What makes something a game-changing, money-making idea for the best and brightest real estate professionals, based on the best and brightest retail firms doing e-commerce? James Tompkins, Ph.D., CEO, Tompkins International, tackled this trillion-dollar question during his keynote address, “E-commerce Driving Industrial Opportunities,” at I.CON ’16: Impact Projects.
Game changers see something that others don’t, in an actionable and transformational way, Tompkins said. It cannot be the same old, same old – it needs to be beyond transformational to the point of metamorphosis. He identified cross-border commerce, “get local” e-commerce and delivery strategy, and omnichannel as three key game changers.
Cross-border commerce – for example, when the customer is in China but the seller, brand and parent are in the U.S. – provides not only more shoppers, but shoppers who spend on average twice as much as your typical shopper.
Cross-border purchasing power:
- 48 percent of cross-border commerce purchases will come from the Asia-Pacific Region.
- China will buy the most cross-border commerce:
- 200 million customers in 2020.
- $245 billion in purchases in 2020.
- Europe will be second in cross-border commerce purchasing with North America in third place.
- The U.S. will be a leading destination for cross-border commerce at $485 billion in 2020.
- Clothing and footwear represent 39 percent of online cross-border commerce purchases. Electronics are second at 26 percent. Wide selection is key.
What does this mean for commercial real estate?
- $485 billion in 2020 of e-commerce orders from U.S. companies – many of which will be picked, packed and exported in U.S.
- $140 billion in 2020 of e-commerce orders from non-U.S. companies – many of which will be picked, packed and shopped from non-U.S. locations and shipped into the U.S.
- Most cross-border commerce export and impact orders will travel by air.
- There will be a substantial increase in e-commerce fulfillment centers (FCs) around major international airports.
- For cross-border commerce orders filled from within countries there will be a significant growth of FCs around container ports.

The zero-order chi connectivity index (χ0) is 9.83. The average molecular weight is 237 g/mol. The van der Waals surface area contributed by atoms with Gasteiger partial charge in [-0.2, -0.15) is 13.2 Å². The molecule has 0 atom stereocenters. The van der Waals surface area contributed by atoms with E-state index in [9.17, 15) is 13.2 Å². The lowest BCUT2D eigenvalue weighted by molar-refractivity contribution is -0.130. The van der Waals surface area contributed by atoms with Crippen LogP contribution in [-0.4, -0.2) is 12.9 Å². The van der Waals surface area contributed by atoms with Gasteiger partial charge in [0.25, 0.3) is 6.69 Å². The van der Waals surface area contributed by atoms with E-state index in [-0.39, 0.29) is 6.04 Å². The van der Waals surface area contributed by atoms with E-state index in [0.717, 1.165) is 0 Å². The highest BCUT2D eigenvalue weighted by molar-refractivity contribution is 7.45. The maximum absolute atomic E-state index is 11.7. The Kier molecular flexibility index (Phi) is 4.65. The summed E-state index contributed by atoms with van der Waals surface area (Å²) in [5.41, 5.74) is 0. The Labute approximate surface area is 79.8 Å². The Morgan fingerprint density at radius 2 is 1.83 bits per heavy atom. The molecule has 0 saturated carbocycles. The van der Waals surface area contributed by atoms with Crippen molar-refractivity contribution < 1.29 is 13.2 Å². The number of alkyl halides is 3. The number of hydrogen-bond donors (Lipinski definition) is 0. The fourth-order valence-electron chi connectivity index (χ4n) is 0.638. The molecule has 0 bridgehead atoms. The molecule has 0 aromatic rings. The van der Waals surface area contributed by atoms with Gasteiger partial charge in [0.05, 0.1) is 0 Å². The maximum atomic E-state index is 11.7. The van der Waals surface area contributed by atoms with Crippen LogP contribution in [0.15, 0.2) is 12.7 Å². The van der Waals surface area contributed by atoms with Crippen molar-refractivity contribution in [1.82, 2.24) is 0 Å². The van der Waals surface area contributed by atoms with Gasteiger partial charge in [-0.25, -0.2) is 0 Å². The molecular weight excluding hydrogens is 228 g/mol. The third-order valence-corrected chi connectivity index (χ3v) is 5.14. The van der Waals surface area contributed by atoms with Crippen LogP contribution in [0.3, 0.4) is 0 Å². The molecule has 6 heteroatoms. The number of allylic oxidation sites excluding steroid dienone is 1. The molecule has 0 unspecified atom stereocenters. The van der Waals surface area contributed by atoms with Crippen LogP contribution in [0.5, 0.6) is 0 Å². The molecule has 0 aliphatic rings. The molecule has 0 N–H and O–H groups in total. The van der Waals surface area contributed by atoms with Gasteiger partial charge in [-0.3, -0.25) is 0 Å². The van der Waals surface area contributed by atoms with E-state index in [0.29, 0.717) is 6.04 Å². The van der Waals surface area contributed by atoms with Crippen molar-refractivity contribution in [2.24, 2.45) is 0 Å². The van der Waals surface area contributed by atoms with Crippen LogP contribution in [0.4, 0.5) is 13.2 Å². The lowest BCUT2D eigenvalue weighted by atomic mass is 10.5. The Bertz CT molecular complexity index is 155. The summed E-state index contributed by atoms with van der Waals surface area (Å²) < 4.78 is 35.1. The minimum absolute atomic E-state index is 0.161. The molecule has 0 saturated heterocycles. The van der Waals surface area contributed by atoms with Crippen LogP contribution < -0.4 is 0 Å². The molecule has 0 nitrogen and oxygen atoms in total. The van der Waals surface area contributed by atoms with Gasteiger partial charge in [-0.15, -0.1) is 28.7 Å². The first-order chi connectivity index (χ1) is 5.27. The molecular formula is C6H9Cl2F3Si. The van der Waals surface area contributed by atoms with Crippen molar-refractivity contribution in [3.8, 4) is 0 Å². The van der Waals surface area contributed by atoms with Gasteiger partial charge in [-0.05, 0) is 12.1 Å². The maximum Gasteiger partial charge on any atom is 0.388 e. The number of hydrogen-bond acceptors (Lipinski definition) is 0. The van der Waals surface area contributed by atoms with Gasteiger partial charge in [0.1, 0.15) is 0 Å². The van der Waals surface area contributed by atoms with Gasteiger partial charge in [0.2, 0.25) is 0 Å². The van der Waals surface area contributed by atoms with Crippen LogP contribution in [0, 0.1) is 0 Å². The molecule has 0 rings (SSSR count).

Amazon has changed the game for e-commerce and delivery expectations, Tompkins said, putting the customer in charge and establishing a remarkable supply-chain network. This revolutionary retailer – with 300-500 million SKUs and 75,000 more added every day – embraces a “Get Local” strategy that emphasizes the instant gratification of “click to doorbell;” addresses increasingly speedy delivery expectations; and focuses on customer personalization, service and loyalty: I want it, when and where I want it – once you tell me the price.
Historical view of e-commerce delivery expectations:
- Fast for 2013 was 4 days.
- Fast for 2014 was 3 days.
- Fast for 2015 was 2 days.
- Fast for 2016 is next day.
- Expectation often in 2017 is same day.
Business as we know it has changed forever with the advent of omnichannel commerce, but are companies prepared for the impact?
- Only 5 percent of companies has a fully executed omnichannel strategy.
- 83 percent of CEOs believe supply chain not optimized to meet omnichannel.
- 94 percent of retail decision-makers felt their company faced significant barriers to becoming integrated omnichannel operators.
- 71 percent of shoppers regard in-store stock level information as being critical to their purchase decisions, but less than a third of all retailers are able to provide such information.
“Logistics real estate is going to be a wild ride for the next five years, driven by: cross-border [commerce], get local and omnichannel,” Tompkins said. “I recommend you hang on to your hats.”
Marie Ruff is Communications Senior Manager at NAIOP.